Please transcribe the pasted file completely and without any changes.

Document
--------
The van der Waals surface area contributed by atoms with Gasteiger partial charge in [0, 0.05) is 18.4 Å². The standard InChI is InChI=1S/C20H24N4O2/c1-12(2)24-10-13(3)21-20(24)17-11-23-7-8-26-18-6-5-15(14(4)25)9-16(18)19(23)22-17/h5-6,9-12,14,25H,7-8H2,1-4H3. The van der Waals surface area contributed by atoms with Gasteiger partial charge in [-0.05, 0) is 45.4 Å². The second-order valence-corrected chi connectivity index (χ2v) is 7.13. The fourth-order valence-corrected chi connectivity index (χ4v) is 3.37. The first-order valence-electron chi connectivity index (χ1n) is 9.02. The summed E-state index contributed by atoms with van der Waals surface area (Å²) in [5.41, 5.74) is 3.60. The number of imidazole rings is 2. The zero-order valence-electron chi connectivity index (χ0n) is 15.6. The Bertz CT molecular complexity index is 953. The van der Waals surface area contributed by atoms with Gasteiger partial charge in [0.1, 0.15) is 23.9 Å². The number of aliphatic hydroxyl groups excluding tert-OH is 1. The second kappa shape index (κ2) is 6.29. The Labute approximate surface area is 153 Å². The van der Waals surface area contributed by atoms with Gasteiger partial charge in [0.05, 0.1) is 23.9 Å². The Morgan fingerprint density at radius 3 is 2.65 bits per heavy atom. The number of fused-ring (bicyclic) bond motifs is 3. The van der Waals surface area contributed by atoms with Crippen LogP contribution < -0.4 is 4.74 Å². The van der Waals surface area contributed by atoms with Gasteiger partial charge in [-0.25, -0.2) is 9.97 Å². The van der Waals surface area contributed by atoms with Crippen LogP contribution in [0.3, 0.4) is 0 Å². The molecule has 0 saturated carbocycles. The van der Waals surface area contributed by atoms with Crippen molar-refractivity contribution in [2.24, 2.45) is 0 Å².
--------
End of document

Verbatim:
The van der Waals surface area contributed by atoms with Gasteiger partial charge in [0, 0.05) is 18.4 Å². The standard InChI is InChI=1S/C20H24N4O2/c1-12(2)24-10-13(3)21-20(24)17-11-23-7-8-26-18-6-5-15(14(4)25)9-16(18)19(23)22-17/h5-6,9-12,14,25H,7-8H2,1-4H3. The van der Waals surface area contributed by atoms with Gasteiger partial charge in [-0.05, 0) is 45.4 Å². The second-order valence-corrected chi connectivity index (χ2v) is 7.13. The fourth-order valence-corrected chi connectivity index (χ4v) is 3.37. The first-order valence-electron chi connectivity index (χ1n) is 9.02. The summed E-state index contributed by atoms with van der Waals surface area (Å²) in [5.41, 5.74) is 3.60. The number of imidazole rings is 2. The zero-order valence-electron chi connectivity index (χ0n) is 15.6. The Bertz CT molecular complexity index is 953. The van der Waals surface area contributed by atoms with Gasteiger partial charge in [0.1, 0.15) is 23.9 Å². The number of aliphatic hydroxyl groups excluding tert-OH is 1. The second kappa shape index (κ2) is 6.29. The Labute approximate surface area is 153 Å². The van der Waals surface area contributed by atoms with Gasteiger partial charge in [0.05, 0.1) is 23.9 Å². The Morgan fingerprint density at radius 3 is 2.65 bits per heavy atom. The number of fused-ring (bicyclic) bond motifs is 3. The van der Waals surface area contributed by atoms with Crippen LogP contribution < -0.4 is 4.74 Å². The van der Waals surface area contributed by atoms with Gasteiger partial charge in [-0.25, -0.2) is 9.97 Å². The van der Waals surface area contributed by atoms with Crippen LogP contribution in [0.3, 0.4) is 0 Å². The molecule has 0 saturated carbocycles. The van der Waals surface area contributed by atoms with Crippen molar-refractivity contribution in [2.24, 2.45) is 0 Å².